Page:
Everyone carries cellphones these days, which is why police have to get a warrant both to look through a suspect’s cellphone or to track a suspect with their phone’s GPS. But now police are obtaining geofence warrants to find all cellphones in a given area and then using that information to narrow down their list of suspects, a practice that has privacy advocates, lawyers and lawmakers all concerned.
What is a Geofence Warrant?
When police want to find out who was in a given area at the specific time a crime took place, they can request a warrant to subpoena data from a tech company such as Apple or Google to get a list of cellphones that were there at the specific date and time. While the data is anonymous, once the police obtain more information to narrow down the device users who may be involved with the crime, they can issue a warrant requesting more information on a specific device, such as the email address or name of a person who uses the device.
How Common is the Practice?
In a recent article on geofence warrants, Wired notes that the practice is becoming more and more common, with Google reporting a 1500% increase in these warrant requests between 2017 and 2018. The New York Times reports that Google received 180 such requests last year.
But it’s difficult to say how common the practice is because just about any tech company could be subpoenaed -and not just the companies behind the phone’s operating systems like Apple or Google, but also app companies like Uber and Snapchat. In fact, the Secret Service has actually bypassed geofence warrants by simply buying the data from third party commercial data brokers who sell this type of information to advertisers.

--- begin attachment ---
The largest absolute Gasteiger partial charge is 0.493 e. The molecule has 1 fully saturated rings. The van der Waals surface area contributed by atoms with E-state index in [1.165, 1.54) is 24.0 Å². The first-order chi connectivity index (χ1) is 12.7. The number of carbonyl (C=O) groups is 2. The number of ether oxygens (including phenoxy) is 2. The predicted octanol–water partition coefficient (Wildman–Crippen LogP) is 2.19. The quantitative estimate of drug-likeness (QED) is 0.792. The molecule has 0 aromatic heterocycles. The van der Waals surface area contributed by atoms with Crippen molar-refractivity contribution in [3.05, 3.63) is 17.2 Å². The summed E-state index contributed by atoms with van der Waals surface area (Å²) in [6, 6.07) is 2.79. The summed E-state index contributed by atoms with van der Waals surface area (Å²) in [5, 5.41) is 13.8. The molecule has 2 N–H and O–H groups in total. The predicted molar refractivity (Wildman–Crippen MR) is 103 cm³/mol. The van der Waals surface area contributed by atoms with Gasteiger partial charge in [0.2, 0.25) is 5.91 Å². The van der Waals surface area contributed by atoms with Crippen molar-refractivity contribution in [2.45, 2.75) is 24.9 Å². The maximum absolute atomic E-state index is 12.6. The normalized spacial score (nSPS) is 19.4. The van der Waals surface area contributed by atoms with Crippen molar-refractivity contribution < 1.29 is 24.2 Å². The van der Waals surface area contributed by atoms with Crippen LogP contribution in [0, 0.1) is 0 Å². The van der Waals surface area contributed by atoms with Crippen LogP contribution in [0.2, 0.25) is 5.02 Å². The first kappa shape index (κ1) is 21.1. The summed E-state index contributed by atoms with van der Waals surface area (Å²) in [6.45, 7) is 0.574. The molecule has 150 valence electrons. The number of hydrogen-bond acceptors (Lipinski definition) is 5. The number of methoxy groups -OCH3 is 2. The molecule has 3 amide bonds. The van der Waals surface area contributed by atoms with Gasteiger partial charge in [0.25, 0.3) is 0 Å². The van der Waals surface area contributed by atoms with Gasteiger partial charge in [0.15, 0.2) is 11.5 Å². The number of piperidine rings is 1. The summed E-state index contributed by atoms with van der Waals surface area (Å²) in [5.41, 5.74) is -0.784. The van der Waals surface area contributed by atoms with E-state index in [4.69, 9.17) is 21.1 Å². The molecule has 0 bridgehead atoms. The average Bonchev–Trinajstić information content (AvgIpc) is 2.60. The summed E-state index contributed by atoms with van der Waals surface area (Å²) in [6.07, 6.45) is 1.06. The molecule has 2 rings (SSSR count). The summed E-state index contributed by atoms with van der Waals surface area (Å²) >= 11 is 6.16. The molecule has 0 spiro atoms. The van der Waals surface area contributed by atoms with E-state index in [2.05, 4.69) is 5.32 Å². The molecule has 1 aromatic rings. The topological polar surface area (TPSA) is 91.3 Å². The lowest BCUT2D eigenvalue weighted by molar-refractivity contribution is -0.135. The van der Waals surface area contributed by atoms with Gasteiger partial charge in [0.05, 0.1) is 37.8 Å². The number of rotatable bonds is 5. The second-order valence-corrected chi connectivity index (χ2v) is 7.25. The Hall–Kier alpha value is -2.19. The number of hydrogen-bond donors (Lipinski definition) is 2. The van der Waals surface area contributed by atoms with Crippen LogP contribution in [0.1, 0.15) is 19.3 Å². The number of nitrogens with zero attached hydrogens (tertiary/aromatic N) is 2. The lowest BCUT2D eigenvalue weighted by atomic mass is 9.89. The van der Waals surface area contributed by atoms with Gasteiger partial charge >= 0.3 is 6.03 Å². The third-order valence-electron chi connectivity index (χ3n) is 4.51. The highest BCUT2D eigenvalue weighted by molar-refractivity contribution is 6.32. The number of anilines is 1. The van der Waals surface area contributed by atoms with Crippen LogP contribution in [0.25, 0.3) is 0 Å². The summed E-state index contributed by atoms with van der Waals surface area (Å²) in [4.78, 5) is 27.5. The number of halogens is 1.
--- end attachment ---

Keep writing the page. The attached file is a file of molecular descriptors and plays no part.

Is this Legal?
Well, yes. As long as there are no laws against it and the courts are signing off on the warrants, it is. But whether or not it’s actually constitutional is a matter of debate. Many privacy advocates and lawmakers have expressed concerned that these warrants are overly broad. In fact, Google itself has stated that the warrants are “uniquely broad.”
While judges have been issuing the warrants, a few judges in high profile cases have began refusing to issue geofence warrants. In one such cases, a federal magistrate ruled against the U.S. Attorney General’s Office’s request for a geofence warrant in Chicago. The Federal Magistrate in one such case noted there was no way for the warrant to be “narrowly tailored” as is required under the Fourth Amendment. Many advocates are hoping this will set a precedent for more lower court judges to reject the warrants as overly broad.
Facing Charges Due to These Types of Searches?
For now, geofence warrants are still being issued though. But many criminal defense lawyers are fighting charges on these grounds. It’s also worth noting that aside from the potential Fourth Amendment violations, simply pointing out that someone’s cellphone was at a given location at a particular date and time doesn’t actually mean that the person themselves were also there.
People sometimes lose their phones, have them stolen or lend them to friends. In one case mentioned in the Wired article a man named Jorge Molina was arrested on the grounds that his phone was at the crime scene, only the phone was actually one of his older devices that he let someone borrow. But because it was still logged into Molina’s Google account, police arrested him and he spent six days in jail. With stories like this, it’s easy to see the problem with police relying on the information discovered from geofence warrants.
That being said, you should not consent to a search of your phone or give the police the password. Doing so may allow the police to find evidence in your phone that could be held against you. If the police ask to speak with your or ask you to consent to a search of your phone, call your lawyer as soon as possible.
If you have been charged with a crime and believe you were investigated in a constitutionally questionable manner, be sure to mention this to your lawyer. Remember not to speak to the police until your attorney is present. If you’ve been arrested for any charge, please call Peter Liss at (760) 643-4050.
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